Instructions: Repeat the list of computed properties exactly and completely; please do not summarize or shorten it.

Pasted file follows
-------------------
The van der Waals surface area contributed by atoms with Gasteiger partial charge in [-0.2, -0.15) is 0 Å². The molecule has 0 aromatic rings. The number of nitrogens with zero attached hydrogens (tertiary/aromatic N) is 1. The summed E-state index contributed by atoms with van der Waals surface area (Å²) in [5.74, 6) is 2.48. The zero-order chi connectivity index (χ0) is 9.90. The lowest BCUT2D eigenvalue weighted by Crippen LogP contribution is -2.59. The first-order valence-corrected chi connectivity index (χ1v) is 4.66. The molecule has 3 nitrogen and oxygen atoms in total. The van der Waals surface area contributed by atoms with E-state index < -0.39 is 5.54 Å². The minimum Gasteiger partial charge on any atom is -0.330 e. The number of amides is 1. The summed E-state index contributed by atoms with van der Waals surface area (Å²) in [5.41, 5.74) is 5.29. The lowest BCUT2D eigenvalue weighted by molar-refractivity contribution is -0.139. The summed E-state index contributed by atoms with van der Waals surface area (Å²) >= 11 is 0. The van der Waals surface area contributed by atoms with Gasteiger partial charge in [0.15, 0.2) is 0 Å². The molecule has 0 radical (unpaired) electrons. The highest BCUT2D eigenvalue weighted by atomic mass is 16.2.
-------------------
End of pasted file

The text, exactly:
The van der Waals surface area contributed by atoms with Gasteiger partial charge in [-0.2, -0.15) is 0 Å². The molecule has 0 aromatic rings. The number of nitrogens with zero attached hydrogens (tertiary/aromatic N) is 1. The summed E-state index contributed by atoms with van der Waals surface area (Å²) in [5.74, 6) is 2.48. The zero-order chi connectivity index (χ0) is 9.90. The lowest BCUT2D eigenvalue weighted by Crippen LogP contribution is -2.59. The first-order valence-corrected chi connectivity index (χ1v) is 4.66. The molecule has 3 nitrogen and oxygen atoms in total. The van der Waals surface area contributed by atoms with E-state index < -0.39 is 5.54 Å². The minimum Gasteiger partial charge on any atom is -0.330 e. The number of amides is 1. The summed E-state index contributed by atoms with van der Waals surface area (Å²) in [5.41, 5.74) is 5.29. The lowest BCUT2D eigenvalue weighted by molar-refractivity contribution is -0.139. The summed E-state index contributed by atoms with van der Waals surface area (Å²) >= 11 is 0. The van der Waals surface area contributed by atoms with Gasteiger partial charge in [0.15, 0.2) is 0 Å². The molecule has 0 radical (unpaired) electrons. The highest BCUT2D eigenvalue weighted by atomic mass is 16.2.